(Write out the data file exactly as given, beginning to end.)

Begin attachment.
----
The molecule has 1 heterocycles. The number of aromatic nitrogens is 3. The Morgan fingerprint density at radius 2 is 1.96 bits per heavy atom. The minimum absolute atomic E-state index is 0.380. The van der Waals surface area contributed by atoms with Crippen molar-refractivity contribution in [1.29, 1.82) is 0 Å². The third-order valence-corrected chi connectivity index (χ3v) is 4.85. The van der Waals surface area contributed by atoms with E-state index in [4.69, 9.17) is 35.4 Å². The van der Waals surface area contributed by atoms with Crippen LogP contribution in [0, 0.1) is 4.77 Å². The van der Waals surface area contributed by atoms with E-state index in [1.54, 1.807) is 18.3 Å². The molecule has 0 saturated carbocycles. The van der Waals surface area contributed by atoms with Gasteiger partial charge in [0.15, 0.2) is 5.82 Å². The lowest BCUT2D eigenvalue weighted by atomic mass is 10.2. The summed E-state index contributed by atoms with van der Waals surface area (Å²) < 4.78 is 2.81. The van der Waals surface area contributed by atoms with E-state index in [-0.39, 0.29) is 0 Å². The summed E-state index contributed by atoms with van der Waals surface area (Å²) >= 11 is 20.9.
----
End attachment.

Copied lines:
The molecule has 1 heterocycles. The number of aromatic nitrogens is 3. The Morgan fingerprint density at radius 2 is 1.96 bits per heavy atom. The minimum absolute atomic E-state index is 0.380. The van der Waals surface area contributed by atoms with Crippen molar-refractivity contribution in [1.29, 1.82) is 0 Å². The third-order valence-corrected chi connectivity index (χ3v) is 4.85. The van der Waals surface area contributed by atoms with E-state index in [4.69, 9.17) is 35.4 Å². The van der Waals surface area contributed by atoms with Crippen LogP contribution in [0, 0.1) is 4.77 Å². The van der Waals surface area contributed by atoms with E-state index in [1.54, 1.807) is 18.3 Å². The molecule has 0 saturated carbocycles. The van der Waals surface area contributed by atoms with Gasteiger partial charge in [0.15, 0.2) is 5.82 Å². The lowest BCUT2D eigenvalue weighted by atomic mass is 10.2. The summed E-state index contributed by atoms with van der Waals surface area (Å²) < 4.78 is 2.81. The van der Waals surface area contributed by atoms with E-state index in [-0.39, 0.29) is 0 Å². The summed E-state index contributed by atoms with van der Waals surface area (Å²) >= 11 is 20.9.